By Alan Scherstuhl
By Stephanie Zacharek
By Carolina Del Busto
By Amy Nicholson
By Simon Abrams
By Kevin Dilmore
By New Times
By Amy Nicholson
In perhaps his finest performance, William H. Macy portrays Lawrence Newman, an unassuming milquetoast who still lives with his mother and goes to great lengths to avoid calling attention to himself; his entire life is predicated upon trying to conform to the world around him. In 1940s Brooklyn, that means denigrating Jews and actively trying to keep them out of the neighborhood. Troubled by what he sees but unwilling to appear different, Lawrence goes along with the prevailing attitude.
That attitude is shared by his employers. One applicant he turns away in his capacity as personnel manager at a mid-size corporation is Gertrude Hart (Laura Dern), a leggy, outgoing blonde who, the film insists, looks Jewish. Immediately sizing up the reason for her rejection, she bitterly scolds him, "I was born Episcopalian, but you are what you look like." Lawrence learns the truth of that observation when he buys eyeglasses that give him a Jewish appearance, and suddenly he is out of a job and unable to get another one. The harassment grows worse when Lawrence and Gertrude marry: Presumed to be Jews by those around them, they find themselves increasingly isolated and more and more endangered.
One of the movie's strengths is that it's very consciously structured in a way that keeps Lawrence and Gertrude's religious and ethnic identity tantalizingly unclear. We keep wondering whether they're Jewish after all, when the whole point of the story, of course, is that the question should be completely irrelevant.
No one plays a scared rabbit better than Macy, whose sad but endearing Charlie Brown smile makes us care about him despite our disappointment in him. Dern achieves just the right mix of floozy sexiness, uninhibited brassiness, intelligence and vulnerability. Also good are Meat Loaf Aday as Lawrence's bullying neighbor, a leader in the anti-Semitic Union Crusaders; David Paymer, who lends dignity and conviction to a part that easily could have been treacly; and Kay Hewtrey in the small role of Lawrence's very matter-of-fact, unexpectedly likable mother.
First-time director Neal Slavin's background as a still photographer and commercial artist is evident in the film's assured visual style. Working in close collaboration with Spanish-born cinematographer Juan Ruiz-Anchía, he presents a world of vivid but bland color and almost surreal crispness (think David Lynch, but without the creepiness). The movie opens in a swirl of greens and yellows, as unfocused patches of color fly across the screen. Fuzzy, distorted images begin to appear, and a whirling carousel (a recurring motif throughout the film) takes shape before our eyes. Mark Adler's musical score -- at times reminiscent of Aaron Copland; at others, Bernard Herrmann -- adds greatly to the ambiance.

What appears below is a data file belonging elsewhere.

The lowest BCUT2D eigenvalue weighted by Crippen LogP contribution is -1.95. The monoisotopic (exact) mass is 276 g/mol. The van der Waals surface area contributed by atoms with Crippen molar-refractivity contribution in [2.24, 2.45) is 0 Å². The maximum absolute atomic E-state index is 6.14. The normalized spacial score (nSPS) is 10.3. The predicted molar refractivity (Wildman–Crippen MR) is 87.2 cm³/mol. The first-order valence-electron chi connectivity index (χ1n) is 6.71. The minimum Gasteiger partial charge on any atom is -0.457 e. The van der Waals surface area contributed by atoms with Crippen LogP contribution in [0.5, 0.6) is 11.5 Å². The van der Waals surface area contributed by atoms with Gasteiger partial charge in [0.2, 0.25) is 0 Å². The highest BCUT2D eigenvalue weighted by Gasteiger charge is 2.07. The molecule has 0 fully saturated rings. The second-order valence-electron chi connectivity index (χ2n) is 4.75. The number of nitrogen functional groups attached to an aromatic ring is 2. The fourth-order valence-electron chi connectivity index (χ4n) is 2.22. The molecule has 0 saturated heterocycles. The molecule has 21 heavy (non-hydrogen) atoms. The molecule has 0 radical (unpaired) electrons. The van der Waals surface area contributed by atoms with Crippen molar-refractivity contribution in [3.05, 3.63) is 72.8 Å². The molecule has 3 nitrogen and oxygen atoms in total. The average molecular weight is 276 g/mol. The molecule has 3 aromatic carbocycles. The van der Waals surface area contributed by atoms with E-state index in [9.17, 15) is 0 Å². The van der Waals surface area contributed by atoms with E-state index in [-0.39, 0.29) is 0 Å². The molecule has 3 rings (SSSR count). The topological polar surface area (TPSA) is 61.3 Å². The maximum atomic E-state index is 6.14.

Although the predominant impression is one of color, light and shadow figure prominently within shots, aided by the filmmakers' mastery of composition and framing. Each room in the Newmans' neat, airy house is a different color: pale green walls here, an inviting shade of yellow there, a red-and-white-checkered kitchen floor. Expansive doorways and freestanding walls give the impression of openness. The outside world is all blue skies and sunshine. Bright, clean and crisply shot, this Brooklyn could be the perfect American town, an impression in deliberate contrast to the dark hatreds that flow just beneath the surface.
Yes, the movie is obvious at times, banging you over the head with its message, and the use of shadows on a wall can seem overly broad. But these are small complaints when compared to the film's many strengths, which are even more apparent on a second viewing, when the sympathy between the movie's visual style and dramatic content is even more keenly appreciated. Certainly its message seems particularly relevant at a time when Muslims and Arab-Americans find themselves the object of so much mistrust and hatred. Indeed, the film brings to mind the words of German theologian Martin Niemoeller: "In Germany they came first for the communists, and I didn't speak up because I wasn't a communist. Then they came for the Jews, and I didn't speak up because I wasn't a Jew. Then they came for the Catholics, and I didn't speak up because I was a Protestant. Then they came for me, and by that time no one was left to speak up."
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